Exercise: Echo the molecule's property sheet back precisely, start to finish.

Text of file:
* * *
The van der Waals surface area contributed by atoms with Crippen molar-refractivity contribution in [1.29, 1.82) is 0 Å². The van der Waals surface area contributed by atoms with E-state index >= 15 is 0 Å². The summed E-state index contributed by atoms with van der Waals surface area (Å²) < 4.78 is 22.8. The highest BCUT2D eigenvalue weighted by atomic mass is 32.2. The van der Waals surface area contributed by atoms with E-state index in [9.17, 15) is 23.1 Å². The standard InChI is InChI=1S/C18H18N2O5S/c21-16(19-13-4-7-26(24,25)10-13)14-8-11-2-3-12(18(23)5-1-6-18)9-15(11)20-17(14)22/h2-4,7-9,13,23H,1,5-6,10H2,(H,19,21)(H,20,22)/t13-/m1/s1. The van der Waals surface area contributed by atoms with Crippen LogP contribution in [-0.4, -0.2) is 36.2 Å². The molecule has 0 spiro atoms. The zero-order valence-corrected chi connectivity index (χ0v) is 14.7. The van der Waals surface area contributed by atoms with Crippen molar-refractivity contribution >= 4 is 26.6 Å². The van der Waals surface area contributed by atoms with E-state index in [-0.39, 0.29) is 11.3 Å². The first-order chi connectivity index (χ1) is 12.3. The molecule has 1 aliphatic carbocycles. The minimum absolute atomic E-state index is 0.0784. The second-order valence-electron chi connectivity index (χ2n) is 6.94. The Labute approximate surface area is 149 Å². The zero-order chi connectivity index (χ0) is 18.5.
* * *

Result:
The van der Waals surface area contributed by atoms with Crippen molar-refractivity contribution in [1.29, 1.82) is 0 Å². The van der Waals surface area contributed by atoms with E-state index >= 15 is 0 Å². The summed E-state index contributed by atoms with van der Waals surface area (Å²) < 4.78 is 22.8. The highest BCUT2D eigenvalue weighted by atomic mass is 32.2. The van der Waals surface area contributed by atoms with E-state index in [9.17, 15) is 23.1 Å². The standard InChI is InChI=1S/C18H18N2O5S/c21-16(19-13-4-7-26(24,25)10-13)14-8-11-2-3-12(18(23)5-1-6-18)9-15(11)20-17(14)22/h2-4,7-9,13,23H,1,5-6,10H2,(H,19,21)(H,20,22)/t13-/m1/s1. The van der Waals surface area contributed by atoms with Crippen LogP contribution in [-0.4, -0.2) is 36.2 Å². The molecule has 0 spiro atoms. The zero-order valence-corrected chi connectivity index (χ0v) is 14.7. The van der Waals surface area contributed by atoms with Crippen molar-refractivity contribution >= 4 is 26.6 Å². The van der Waals surface area contributed by atoms with E-state index in [-0.39, 0.29) is 11.3 Å². The first-order chi connectivity index (χ1) is 12.3. The molecule has 1 aliphatic carbocycles. The minimum absolute atomic E-state index is 0.0784. The second-order valence-electron chi connectivity index (χ2n) is 6.94. The Labute approximate surface area is 149 Å². The zero-order chi connectivity index (χ0) is 18.5.